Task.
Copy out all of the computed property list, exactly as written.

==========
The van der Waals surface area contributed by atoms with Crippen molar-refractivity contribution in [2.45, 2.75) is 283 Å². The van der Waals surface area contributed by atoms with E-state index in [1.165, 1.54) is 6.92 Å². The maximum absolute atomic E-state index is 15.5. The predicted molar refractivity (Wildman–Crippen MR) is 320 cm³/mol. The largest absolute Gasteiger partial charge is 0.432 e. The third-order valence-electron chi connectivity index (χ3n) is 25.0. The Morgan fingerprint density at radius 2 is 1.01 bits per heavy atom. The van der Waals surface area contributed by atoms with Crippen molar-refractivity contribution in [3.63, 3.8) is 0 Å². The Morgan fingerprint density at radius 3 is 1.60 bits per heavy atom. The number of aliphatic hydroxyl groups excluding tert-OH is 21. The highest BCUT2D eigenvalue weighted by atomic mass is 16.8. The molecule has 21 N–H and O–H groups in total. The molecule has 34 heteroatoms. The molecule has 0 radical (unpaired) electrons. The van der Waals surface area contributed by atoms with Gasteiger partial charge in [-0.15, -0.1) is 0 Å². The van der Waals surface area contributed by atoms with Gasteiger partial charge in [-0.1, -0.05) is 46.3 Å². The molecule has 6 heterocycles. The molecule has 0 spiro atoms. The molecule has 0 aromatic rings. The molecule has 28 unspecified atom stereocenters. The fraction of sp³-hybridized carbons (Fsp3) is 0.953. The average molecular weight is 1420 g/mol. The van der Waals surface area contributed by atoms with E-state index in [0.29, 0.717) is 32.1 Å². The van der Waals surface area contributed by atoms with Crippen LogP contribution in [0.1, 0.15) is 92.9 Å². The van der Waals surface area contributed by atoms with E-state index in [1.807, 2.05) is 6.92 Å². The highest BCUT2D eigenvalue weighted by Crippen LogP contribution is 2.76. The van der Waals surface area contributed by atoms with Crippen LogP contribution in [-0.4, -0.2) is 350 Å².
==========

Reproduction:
The van der Waals surface area contributed by atoms with Crippen molar-refractivity contribution in [2.45, 2.75) is 283 Å². The van der Waals surface area contributed by atoms with E-state index in [1.165, 1.54) is 6.92 Å². The maximum absolute atomic E-state index is 15.5. The predicted molar refractivity (Wildman–Crippen MR) is 320 cm³/mol. The largest absolute Gasteiger partial charge is 0.432 e. The third-order valence-electron chi connectivity index (χ3n) is 25.0. The Morgan fingerprint density at radius 2 is 1.01 bits per heavy atom. The van der Waals surface area contributed by atoms with Crippen molar-refractivity contribution in [3.63, 3.8) is 0 Å². The Morgan fingerprint density at radius 3 is 1.60 bits per heavy atom. The number of aliphatic hydroxyl groups excluding tert-OH is 21. The highest BCUT2D eigenvalue weighted by atomic mass is 16.8. The molecule has 21 N–H and O–H groups in total. The molecule has 34 heteroatoms. The molecule has 0 radical (unpaired) electrons. The van der Waals surface area contributed by atoms with Gasteiger partial charge in [-0.15, -0.1) is 0 Å². The van der Waals surface area contributed by atoms with Gasteiger partial charge in [-0.1, -0.05) is 46.3 Å². The molecule has 6 heterocycles. The molecule has 0 spiro atoms. The molecule has 0 aromatic rings. The molecule has 28 unspecified atom stereocenters. The fraction of sp³-hybridized carbons (Fsp3) is 0.953. The average molecular weight is 1420 g/mol. The van der Waals surface area contributed by atoms with E-state index in [0.29, 0.717) is 32.1 Å². The van der Waals surface area contributed by atoms with Crippen LogP contribution in [0.1, 0.15) is 92.9 Å². The van der Waals surface area contributed by atoms with E-state index in [1.807, 2.05) is 6.92 Å². The highest BCUT2D eigenvalue weighted by Crippen LogP contribution is 2.76. The van der Waals surface area contributed by atoms with Crippen LogP contribution in [-0.4, -0.2) is 350 Å².